A month-long downtrend in the oil and gas stocks traded on the Tel Aviv Stock Exchange (TASE) was interrupted yesterday by a correction. Ratio, Delek Group, Delek Drilling, and Navitas led the turnaround with gains of 4-6%, after the sector index had lost over 20% during the global downturn in oil prices, which picked up speed with the spread of the Chinese coronavirus.
Trailing behind the other oil and gas shares yesterday was Tamar Petroleum, which holds 16.75% of the rights in the Tamar natural gas reservoir. Since trading in Tamar Petroleum began on the TASE in 2017, the stock has lost 70% of its value in tandem with the steep fall in the value of its underlying asset - the Tamar reservoir.
In term of historic profit multiple, Tamar Petroleum is incredibly cheap. The company's recent loss in market cap is NIS 460 million, while its net profit in the first nine months of 2019 was NIS 340 million. Assuming a NIS 440 million profit for the year, Tamar Petroleum is currently trading at a historic multiple of just 1-1.1.
The capital market, however, acts according to expectations and forecasts, so the historic profit multiple is not very important; the company's current share price reflects a pessimistic scenario. This is indicated by the relatively high yields at which the two bond series issued by Tamar Petroleum are being traded: 7.6-7.8%. Still, this is a reasonable yield, considering the company's level of risk and its business environment.
Unsuccessful offering, rejected merger
Tamar Petroleum ran into a brick wall last month, when it tried to raise NIS 140 million in a share offering in a bull market, but could not pull it off. The company decided to postpone the offering, attributing the postponement to "market conditions."
Investment institutions were apparently worried that Tamar Petroleum would have trouble meeting its bond obligations of nearly NIS 4 billion in the coming years, given the mounting competition in the natural gas market and expected fall in gas prices. The failure of the offering came shortly after Tamar Petroleum's merger offer to Alon Natural Gas Exploration, which also holds rights in Tamar, was rejected by Alon's board of directors.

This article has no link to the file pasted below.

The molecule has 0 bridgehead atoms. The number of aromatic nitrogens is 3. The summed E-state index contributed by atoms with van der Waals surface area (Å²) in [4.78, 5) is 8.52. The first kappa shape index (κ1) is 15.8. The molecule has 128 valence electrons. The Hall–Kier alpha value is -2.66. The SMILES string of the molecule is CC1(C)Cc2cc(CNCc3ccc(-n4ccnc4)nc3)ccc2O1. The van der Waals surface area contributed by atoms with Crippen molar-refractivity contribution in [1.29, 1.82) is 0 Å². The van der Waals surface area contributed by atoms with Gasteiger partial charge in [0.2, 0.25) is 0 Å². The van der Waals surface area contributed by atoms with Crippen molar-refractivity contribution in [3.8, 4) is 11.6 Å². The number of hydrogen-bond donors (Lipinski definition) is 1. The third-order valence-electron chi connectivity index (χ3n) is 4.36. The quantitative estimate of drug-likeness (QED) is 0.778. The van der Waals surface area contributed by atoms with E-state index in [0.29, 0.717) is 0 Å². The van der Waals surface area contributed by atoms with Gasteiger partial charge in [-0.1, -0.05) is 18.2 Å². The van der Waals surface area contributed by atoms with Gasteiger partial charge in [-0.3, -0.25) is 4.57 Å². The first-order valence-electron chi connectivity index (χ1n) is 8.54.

Capital market players are currently pricing a decrease in the quantity of gas that the Tamar reservoir will supply in the coming years, despite the beginning of exports to Egypt and Jordan, coupled with a steep drop in gas prices. The average price of the gas supplied by the reservoir in the third quarter of 2019 was $5.60 per BTU, which is projected to fall to around $4 per BTU in the coming years.
Karish and Leviathan taking away market share
The biggest problem facing the Tamar reservoir, however, is probably the prospect of a substantial reduction in the quantity of gas that it supplies. Gas consumption in Israel totaled 11.2 billion BCM in 2019. According to its presentation last November, Tamar Petroleum believes that demand will jump to 19 BCM in 2025 and 22 BCM in 2030, with the increase coming mainly from demand on the part of private electricity producers, industry, and transportation.
According to the November presentation, Tamar is expected to supply a little over 9 BCM in 2020, 8.5 BCM in 2021, and 8 BCM to the domestic market and 2.2 BCM more in exports to Egypt and Jordan annually in 2022-2025. Several analysts and players in the capital market cast doubt on these predictions; they believe that the quantities will be far lower.